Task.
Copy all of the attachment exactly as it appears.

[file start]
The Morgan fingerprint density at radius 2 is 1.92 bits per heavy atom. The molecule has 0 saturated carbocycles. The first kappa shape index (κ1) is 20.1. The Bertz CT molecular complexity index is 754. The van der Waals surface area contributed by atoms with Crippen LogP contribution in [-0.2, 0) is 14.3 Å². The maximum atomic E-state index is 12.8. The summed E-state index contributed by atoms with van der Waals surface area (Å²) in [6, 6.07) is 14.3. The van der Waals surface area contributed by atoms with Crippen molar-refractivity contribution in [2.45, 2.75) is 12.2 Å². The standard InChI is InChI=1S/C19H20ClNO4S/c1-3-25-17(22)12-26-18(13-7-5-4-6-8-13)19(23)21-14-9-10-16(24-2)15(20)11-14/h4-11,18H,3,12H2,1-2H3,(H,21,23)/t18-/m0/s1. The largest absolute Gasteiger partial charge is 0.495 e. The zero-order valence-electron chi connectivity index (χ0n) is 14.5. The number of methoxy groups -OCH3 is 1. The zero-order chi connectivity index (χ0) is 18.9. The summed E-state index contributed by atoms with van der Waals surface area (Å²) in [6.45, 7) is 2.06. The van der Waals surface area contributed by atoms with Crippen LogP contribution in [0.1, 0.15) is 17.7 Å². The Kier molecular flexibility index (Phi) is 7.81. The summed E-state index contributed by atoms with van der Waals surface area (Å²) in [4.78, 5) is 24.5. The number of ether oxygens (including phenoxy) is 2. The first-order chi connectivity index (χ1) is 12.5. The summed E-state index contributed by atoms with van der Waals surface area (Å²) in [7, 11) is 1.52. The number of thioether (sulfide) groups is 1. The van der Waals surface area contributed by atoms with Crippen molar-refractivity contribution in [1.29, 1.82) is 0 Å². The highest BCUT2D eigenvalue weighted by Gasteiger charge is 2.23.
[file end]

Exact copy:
The Morgan fingerprint density at radius 2 is 1.92 bits per heavy atom. The molecule has 0 saturated carbocycles. The first kappa shape index (κ1) is 20.1. The Bertz CT molecular complexity index is 754. The van der Waals surface area contributed by atoms with Crippen LogP contribution in [-0.2, 0) is 14.3 Å². The maximum atomic E-state index is 12.8. The summed E-state index contributed by atoms with van der Waals surface area (Å²) in [6, 6.07) is 14.3. The van der Waals surface area contributed by atoms with Crippen molar-refractivity contribution in [2.45, 2.75) is 12.2 Å². The standard InChI is InChI=1S/C19H20ClNO4S/c1-3-25-17(22)12-26-18(13-7-5-4-6-8-13)19(23)21-14-9-10-16(24-2)15(20)11-14/h4-11,18H,3,12H2,1-2H3,(H,21,23)/t18-/m0/s1. The largest absolute Gasteiger partial charge is 0.495 e. The zero-order valence-electron chi connectivity index (χ0n) is 14.5. The number of methoxy groups -OCH3 is 1. The zero-order chi connectivity index (χ0) is 18.9. The summed E-state index contributed by atoms with van der Waals surface area (Å²) in [6.45, 7) is 2.06. The van der Waals surface area contributed by atoms with Crippen LogP contribution in [0.1, 0.15) is 17.7 Å². The Kier molecular flexibility index (Phi) is 7.81. The summed E-state index contributed by atoms with van der Waals surface area (Å²) in [4.78, 5) is 24.5. The number of ether oxygens (including phenoxy) is 2. The first-order chi connectivity index (χ1) is 12.5. The summed E-state index contributed by atoms with van der Waals surface area (Å²) in [7, 11) is 1.52. The number of thioether (sulfide) groups is 1. The van der Waals surface area contributed by atoms with Crippen molar-refractivity contribution in [1.29, 1.82) is 0 Å². The highest BCUT2D eigenvalue weighted by Gasteiger charge is 2.23.